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About whoknows

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  1. Student Average Hours/Week

    Hey, fair enough. I can only work off what people tell me.
  2. Student Average Hours/Week

    I'm sure someone will correct me if I'm wrong, but Big-Law on Bay and work life balance early career is pretty standard across the firms, from what I understand. And from talking to lawyers who work there, it's less that this area has less hours or more hours (with some exceptions, and obviously firm dependent) and more how those hours allocate themselves. Example, I've spoken to litigators who basically clock 50 hour weeks steadily, with a jump to 70+ in the lead up to trial. I've similarly spoken to bankruptcy/insolvency counsel who have had a year of billing 1500 hours followed by a 2200 hour year based on the economy turning. Certain areas are more cyclical than others, but usually the time balances out over the course of months and years.
  3. OCI Prospects for Potential Transfer

    I think you can probably do the leg work of researching the firm's current summer lists and figuring out who may prefer students from U of T and Oz.
  4. OCI Prospects for Potential Transfer

    Because each firm has a limited amount of interview spots at each school depending on how many teams they send to the school. Let's say the firm interviews 20 Western and 20 Osgood students. Your grades at Western make you competitive amongst your peers and get you a bunch of interviews. Those same grades are deemed less good compared to Osgoode students, you therefore get fewer interviews at Osgoode.
  5. OCI Prospects for Potential Transfer

    It's neither. It's because you have to compete against Osgoode students with the same grades as you, and some firms value a B+ received at Osgoode as better than a B+ received at Western. Fair? Maybe not. True? Yes. Network hard and do what you can to differentiate yourself, then hope.
  6. 2019/2020 Ottawa Articling Recruit

    LMR has made calls.
  7. I'll drop in and once again state that people should read the Queen's Arts and Science grades report from a few years back. Any guess on which major within the faculty had the lowest percentage of granted A level grades? Political Studies. I lived that program. I probably would have done better in math.
  8. Queen's 1L grades - propsects for OCIs?

    This is off. OP is going to make a run at multiple course awards and has a definite shot at a medal. If they network even a little bit and write solid cover letters/have some work experience these are the grades that give 10, 15, 20 interviews. I know someone who had very similar grades from Queen's last year, they had 22 OCIs.
  9. 1L grades - OCI prospects?

    And getting that first look is harder without high grades, which means you need to be picking up points at the margins (networking, etc.)
  10. 1L grades - OCI prospects?

    OP shouldn't even be thinking about in-firms right now, they sure as shit aren't determined by grades for OCI firms. I had better grades than you OP, 1 grade was a 74 in a non-black letter course. The rest were pretty well 78+ with a couple A range grades thrown in. I got one OCI I had a few circumstances that could have lead to me getting fewer interviews (though I've been assured they wouldn't have hurt). The process is competitive, no matter how you slice it, and most firms have cutoffs for grades that you can't know or worry about. Depending on the year, those cutoffs may be higher or lower. Here's what I can tell you, the one OCI I did get was with a firm I had networked with hard. I had spoken to their recruiter at length at a reception, and they certainly recognized my name when they picked up my application. Because of that conversation, I was able to throw in some things I liked based on my impression of their culture, which helped as well. Post-OCI I reached out to that recruiter, who has now become a solid mentor for me, and they stated that my grades were likely on the bubble for OCIs this year and that them knowing who I was made a difference. So, my advice would be to get out there, go to the firm tours this summer, shake hands, be polite and confident, get some cards, follow up and chat, and use the information and names you get within your cover letter. Edit meticulously, and let the chips fall where they may. Your goal is to get the first interview, from there it's up to you.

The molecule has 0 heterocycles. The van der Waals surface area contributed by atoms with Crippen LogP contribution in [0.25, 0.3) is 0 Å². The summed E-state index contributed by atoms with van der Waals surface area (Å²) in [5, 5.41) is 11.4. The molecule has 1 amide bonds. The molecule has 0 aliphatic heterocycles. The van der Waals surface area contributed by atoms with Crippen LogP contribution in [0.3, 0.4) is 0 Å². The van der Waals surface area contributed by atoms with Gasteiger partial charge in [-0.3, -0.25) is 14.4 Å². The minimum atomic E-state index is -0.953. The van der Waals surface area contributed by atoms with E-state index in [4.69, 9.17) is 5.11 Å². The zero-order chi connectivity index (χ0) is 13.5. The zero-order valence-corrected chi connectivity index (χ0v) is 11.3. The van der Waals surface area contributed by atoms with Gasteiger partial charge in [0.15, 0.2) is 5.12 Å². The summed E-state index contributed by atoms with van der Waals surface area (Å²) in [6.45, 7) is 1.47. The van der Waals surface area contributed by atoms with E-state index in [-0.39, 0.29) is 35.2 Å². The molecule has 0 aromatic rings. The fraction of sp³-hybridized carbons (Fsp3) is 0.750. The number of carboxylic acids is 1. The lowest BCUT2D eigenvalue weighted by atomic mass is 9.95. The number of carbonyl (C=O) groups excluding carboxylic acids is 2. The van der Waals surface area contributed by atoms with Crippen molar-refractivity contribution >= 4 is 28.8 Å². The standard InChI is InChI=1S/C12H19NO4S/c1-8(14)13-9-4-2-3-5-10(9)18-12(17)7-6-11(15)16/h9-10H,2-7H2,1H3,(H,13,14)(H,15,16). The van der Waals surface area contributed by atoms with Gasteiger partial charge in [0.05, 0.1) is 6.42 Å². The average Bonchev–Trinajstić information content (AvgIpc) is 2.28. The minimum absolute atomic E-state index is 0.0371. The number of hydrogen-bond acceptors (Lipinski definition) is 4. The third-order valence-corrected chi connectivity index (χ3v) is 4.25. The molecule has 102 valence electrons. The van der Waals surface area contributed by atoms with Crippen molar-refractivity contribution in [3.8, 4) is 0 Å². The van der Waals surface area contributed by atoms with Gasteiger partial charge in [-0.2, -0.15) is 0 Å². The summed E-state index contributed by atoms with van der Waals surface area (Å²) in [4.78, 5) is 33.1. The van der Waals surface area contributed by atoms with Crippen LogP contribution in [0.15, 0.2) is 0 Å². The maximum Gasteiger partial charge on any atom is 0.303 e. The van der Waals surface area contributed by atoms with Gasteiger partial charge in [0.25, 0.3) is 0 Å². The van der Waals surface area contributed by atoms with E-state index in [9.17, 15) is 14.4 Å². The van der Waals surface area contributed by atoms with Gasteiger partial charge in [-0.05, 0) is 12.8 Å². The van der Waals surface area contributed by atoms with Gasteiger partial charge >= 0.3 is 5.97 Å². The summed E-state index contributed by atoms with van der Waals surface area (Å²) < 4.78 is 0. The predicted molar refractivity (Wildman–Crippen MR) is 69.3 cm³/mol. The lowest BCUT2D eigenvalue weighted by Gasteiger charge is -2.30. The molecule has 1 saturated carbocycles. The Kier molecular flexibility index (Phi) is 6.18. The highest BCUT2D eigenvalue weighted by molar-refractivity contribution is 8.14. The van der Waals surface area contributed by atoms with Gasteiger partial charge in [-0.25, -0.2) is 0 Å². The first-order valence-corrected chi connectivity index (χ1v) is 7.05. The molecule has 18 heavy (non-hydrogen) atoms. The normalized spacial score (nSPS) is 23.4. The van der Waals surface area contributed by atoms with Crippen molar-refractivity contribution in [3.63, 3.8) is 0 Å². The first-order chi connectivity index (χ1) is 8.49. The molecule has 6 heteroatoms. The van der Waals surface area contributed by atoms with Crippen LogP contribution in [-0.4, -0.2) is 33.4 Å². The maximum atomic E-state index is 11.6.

11. Bad cGPA, good last 2

    If it makes you feel better, I had a worse cGPA and L2. I got in somewhere. I do better now than I ever did in undergrad.
  12. Simple tips to ace 1L

    Be smart, and don't be stupid. Or Beat 75-85% of your class. Seriously though, issue spotting is a baseline. Acknowledging complexity is the goal. I can guarantee my A in Civ Pro this year wasn't because I spotted the issues, everyone did. It's because I acknowledged the complexity that can be involved in the courts making decisions on certain issues (the appointment of a litigation guardian being the one I remember most from the exam). You don't need to opine on it, you can still be concise, but you gotta go above and beyond.
  13. No Luck in Second Attempt

    Seriously though, the course offerings are generally going to be similar. And 2 courses is better than no law degree.
  14. No Luck in Second Attempt

    Also, Queen's has like, 3 tax law offerings. I would know, I've taken/am taking them all.
  15. Securities law

    Something I've been wondering, do securities lawyers have to place their investments in some sort of blind trust? Or is it a "know and follow the no-trade list and you'll be fine" type of thing?